Discussion in '96+ Vortec Performance + Computer Swaps' started by Hipster, Jun 23, 2019.
Hurry up! I need that chip yesterday. lol
Deleted the egr?
I don’t think it’s a good idea to delete the EGR with the Vortec heads. It helps keep the combustion temperatures down and prevent knock.
It helps prevent NOX but not Knocks, because the EGR is shut off at higher TPS% (generally above ~50) when knocks are more prone to occur. I have EGR delete and am running Hywy Lean Cruise with no big issues. I mostly get KC (knock counts) when at 90 MAP (WOT) at 4000-4800RPM. Now I'm in the process of pulling spark in those ranges where knock occurs.
Note: the 45 count in green was when starting the engine - not a concern.
I hear ya. But would it be wrong to say that it helps at part throttle loads, cooling the combustion temperature allowing it to run more advance at a leaner mixture? If you don’t run egr you have to run a little more rich and less advance at light loads/part throttle. And in doing so it also would make the cats work harder? Or am I thinking about it all wrong? I’m sure you have more experience than I so feel free to put me in my place.
Feel free to talk amongst yourselves. I'll sit here quietly trying to absorb this information .
It doesn't work like that at all. Need to datalong and preferably have a wideband to get things correct. Sure you can add fuel and timing to the chip and get into the ball park but you are leaving a lot on the table.
Vortec heads are a actually a loss of torque anywhere under 4,000 rpm. The break even point is ~4,500 rpm. There is a reason GM went with a roller cam that is smaller than the TBI cam. The earlier IVC helps retain low-end torque and the vortecs flow added to the top-end even with the tiny cam.
I had an 8.75:1 compression 350 TBI with the stock heads and cam that put down more torque than a 9.4:1 Vortec 350. Both had headers and were tuned to get the most torque out of them.
That's one way to achieve the same goal, with EGR you're reducing the amount of combustibles, ie air/fuel ratio (and HP) thus cooling down the combustion chamber. The other way is to maintain proper AFR so it doesn't have to work as hard to maintain torque/horse power which, in turn, helps to keep the combustion chamber cooler. EGR and Hywy Lean Cruise (which cuts AFR and advances spark) were implemented and eliminated respectively because GM (and other manufacturers) couldn't meet the EPA NOx requirements in the late 80s and the 90s mainly due to catalytic technology, newer Cats are 3 stage which helps to reduce NOx.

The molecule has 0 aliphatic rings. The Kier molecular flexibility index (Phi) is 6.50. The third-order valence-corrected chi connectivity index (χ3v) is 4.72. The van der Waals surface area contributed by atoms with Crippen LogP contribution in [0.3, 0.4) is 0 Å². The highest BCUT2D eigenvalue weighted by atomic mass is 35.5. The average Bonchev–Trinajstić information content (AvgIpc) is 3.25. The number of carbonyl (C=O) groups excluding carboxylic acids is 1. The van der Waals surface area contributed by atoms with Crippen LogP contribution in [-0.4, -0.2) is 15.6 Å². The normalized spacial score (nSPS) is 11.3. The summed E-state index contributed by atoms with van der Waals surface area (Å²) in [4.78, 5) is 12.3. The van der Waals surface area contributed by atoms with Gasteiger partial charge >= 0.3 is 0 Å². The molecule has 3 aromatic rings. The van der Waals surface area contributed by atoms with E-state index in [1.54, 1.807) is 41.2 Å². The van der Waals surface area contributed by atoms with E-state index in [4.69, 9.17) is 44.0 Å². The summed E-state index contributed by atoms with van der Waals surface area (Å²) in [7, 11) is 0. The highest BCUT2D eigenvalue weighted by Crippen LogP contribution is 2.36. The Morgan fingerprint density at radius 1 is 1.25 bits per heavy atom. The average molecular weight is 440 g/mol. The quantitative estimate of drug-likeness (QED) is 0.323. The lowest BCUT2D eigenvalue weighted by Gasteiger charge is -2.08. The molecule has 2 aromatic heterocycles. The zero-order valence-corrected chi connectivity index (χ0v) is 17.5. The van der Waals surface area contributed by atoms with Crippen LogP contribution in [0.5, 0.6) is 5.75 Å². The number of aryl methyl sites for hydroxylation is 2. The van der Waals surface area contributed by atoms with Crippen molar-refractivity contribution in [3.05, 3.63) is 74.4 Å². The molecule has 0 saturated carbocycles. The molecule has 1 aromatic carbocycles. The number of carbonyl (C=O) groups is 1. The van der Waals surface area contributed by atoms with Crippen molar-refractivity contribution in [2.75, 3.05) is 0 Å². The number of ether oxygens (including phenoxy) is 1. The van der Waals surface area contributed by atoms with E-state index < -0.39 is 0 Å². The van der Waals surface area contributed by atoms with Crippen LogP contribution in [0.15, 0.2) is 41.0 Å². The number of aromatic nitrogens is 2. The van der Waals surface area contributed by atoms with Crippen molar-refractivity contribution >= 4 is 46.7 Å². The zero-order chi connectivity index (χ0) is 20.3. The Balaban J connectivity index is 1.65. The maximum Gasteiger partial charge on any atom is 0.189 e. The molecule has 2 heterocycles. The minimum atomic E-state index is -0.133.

^^^What he said, keep in mind the roller cam delivers more duration than a flat tappet which, gives you better breathing and performance, so you don't need as much lift to achieve the same results.
Anytime you can increase flow in/out, the more efficient your engine/system is.
I really have to question 4000 RPM being the changeover point, because my tuned Vortec definitely runs a lot harder than my TBI did and it did so long before 4000 RPM. I will say off idle the TBI can't be beat, but long before 4000 Vortec will freight train the TBI. I'd argue, without data, that it's more in the mid 2000 range as the Vortecs, IMO, were held back more on a stock tune. My stock C1500 would bark tires long through 1st gear (3.42 truck) whereas my 1500 in sig in stock form would barely chirp a worn out right rear tire in stock form. Hit the on ramp and long before redline, buhbye TBI.
Ya I agree if he said the break even point was like 3000rpms I might agree but after that no way .
I don't have any "hard numbers" from a dyno, but in daily driving my '94 K3500 CCLB, vs the '97 K2500 Sub,, both with the 4L80/4.1, and both stock, the '94 TBI seemed a bit more responsive just off idle,, but the Vortec comes-on much stronger as the revs build a little.
You can really hear the exhaust note change at ~3000 rpm,, the Vortec starts coming alive.
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